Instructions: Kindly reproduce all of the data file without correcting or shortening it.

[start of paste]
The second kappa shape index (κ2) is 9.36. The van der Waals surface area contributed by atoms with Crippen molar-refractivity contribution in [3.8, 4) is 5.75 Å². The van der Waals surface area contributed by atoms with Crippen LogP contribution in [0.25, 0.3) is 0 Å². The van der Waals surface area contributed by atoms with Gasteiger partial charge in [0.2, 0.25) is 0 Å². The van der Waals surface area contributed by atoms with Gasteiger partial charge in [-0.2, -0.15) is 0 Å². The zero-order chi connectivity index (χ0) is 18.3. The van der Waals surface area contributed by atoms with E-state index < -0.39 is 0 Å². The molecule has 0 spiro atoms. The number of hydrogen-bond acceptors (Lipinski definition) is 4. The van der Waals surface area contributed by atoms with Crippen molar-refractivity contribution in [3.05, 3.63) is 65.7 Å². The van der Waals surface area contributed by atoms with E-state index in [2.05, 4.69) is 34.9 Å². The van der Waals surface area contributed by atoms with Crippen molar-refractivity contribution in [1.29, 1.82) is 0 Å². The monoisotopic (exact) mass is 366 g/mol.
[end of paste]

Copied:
The second kappa shape index (κ2) is 9.36. The van der Waals surface area contributed by atoms with Crippen molar-refractivity contribution in [3.8, 4) is 5.75 Å². The van der Waals surface area contributed by atoms with Crippen LogP contribution in [0.25, 0.3) is 0 Å². The van der Waals surface area contributed by atoms with Gasteiger partial charge in [0.2, 0.25) is 0 Å². The van der Waals surface area contributed by atoms with Gasteiger partial charge in [-0.2, -0.15) is 0 Å². The zero-order chi connectivity index (χ0) is 18.3. The van der Waals surface area contributed by atoms with E-state index < -0.39 is 0 Å². The molecule has 0 spiro atoms. The number of hydrogen-bond acceptors (Lipinski definition) is 4. The van der Waals surface area contributed by atoms with Crippen molar-refractivity contribution in [3.05, 3.63) is 65.7 Å². The van der Waals surface area contributed by atoms with E-state index in [2.05, 4.69) is 34.9 Å². The van der Waals surface area contributed by atoms with Crippen molar-refractivity contribution in [1.29, 1.82) is 0 Å². The monoisotopic (exact) mass is 366 g/mol.